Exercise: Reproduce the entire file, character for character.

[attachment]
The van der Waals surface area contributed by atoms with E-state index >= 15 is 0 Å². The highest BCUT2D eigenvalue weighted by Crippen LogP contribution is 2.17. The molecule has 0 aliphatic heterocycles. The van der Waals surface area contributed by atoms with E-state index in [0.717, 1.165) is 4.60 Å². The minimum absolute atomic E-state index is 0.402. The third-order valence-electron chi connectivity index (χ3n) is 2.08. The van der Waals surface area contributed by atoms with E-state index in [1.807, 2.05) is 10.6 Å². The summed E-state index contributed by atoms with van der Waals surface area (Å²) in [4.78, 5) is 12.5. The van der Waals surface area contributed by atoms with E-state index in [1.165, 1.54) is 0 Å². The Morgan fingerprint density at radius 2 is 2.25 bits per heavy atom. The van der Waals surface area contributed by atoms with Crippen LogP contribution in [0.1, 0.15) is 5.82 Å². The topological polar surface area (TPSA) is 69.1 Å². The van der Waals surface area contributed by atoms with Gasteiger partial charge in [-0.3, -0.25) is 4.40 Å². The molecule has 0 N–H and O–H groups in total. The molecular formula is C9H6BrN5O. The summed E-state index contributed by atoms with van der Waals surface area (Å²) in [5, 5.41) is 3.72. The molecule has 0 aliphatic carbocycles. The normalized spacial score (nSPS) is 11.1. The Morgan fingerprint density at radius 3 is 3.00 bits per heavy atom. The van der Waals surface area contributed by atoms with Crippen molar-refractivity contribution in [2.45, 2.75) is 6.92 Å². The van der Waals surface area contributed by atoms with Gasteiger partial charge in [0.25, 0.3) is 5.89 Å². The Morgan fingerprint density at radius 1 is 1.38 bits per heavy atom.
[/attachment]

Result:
The van der Waals surface area contributed by atoms with E-state index >= 15 is 0 Å². The highest BCUT2D eigenvalue weighted by Crippen LogP contribution is 2.17. The molecule has 0 aliphatic heterocycles. The van der Waals surface area contributed by atoms with E-state index in [0.717, 1.165) is 4.60 Å². The minimum absolute atomic E-state index is 0.402. The third-order valence-electron chi connectivity index (χ3n) is 2.08. The van der Waals surface area contributed by atoms with E-state index in [1.807, 2.05) is 10.6 Å². The summed E-state index contributed by atoms with van der Waals surface area (Å²) in [4.78, 5) is 12.5. The van der Waals surface area contributed by atoms with E-state index in [1.165, 1.54) is 0 Å². The Morgan fingerprint density at radius 2 is 2.25 bits per heavy atom. The van der Waals surface area contributed by atoms with Crippen LogP contribution in [0.1, 0.15) is 5.82 Å². The topological polar surface area (TPSA) is 69.1 Å². The van der Waals surface area contributed by atoms with Gasteiger partial charge in [-0.3, -0.25) is 4.40 Å². The molecule has 0 N–H and O–H groups in total. The molecular formula is C9H6BrN5O. The summed E-state index contributed by atoms with van der Waals surface area (Å²) in [5, 5.41) is 3.72. The molecule has 0 aliphatic carbocycles. The normalized spacial score (nSPS) is 11.1. The Morgan fingerprint density at radius 3 is 3.00 bits per heavy atom. The van der Waals surface area contributed by atoms with Crippen molar-refractivity contribution in [2.45, 2.75) is 6.92 Å². The van der Waals surface area contributed by atoms with Gasteiger partial charge in [0.25, 0.3) is 5.89 Å². The Morgan fingerprint density at radius 1 is 1.38 bits per heavy atom.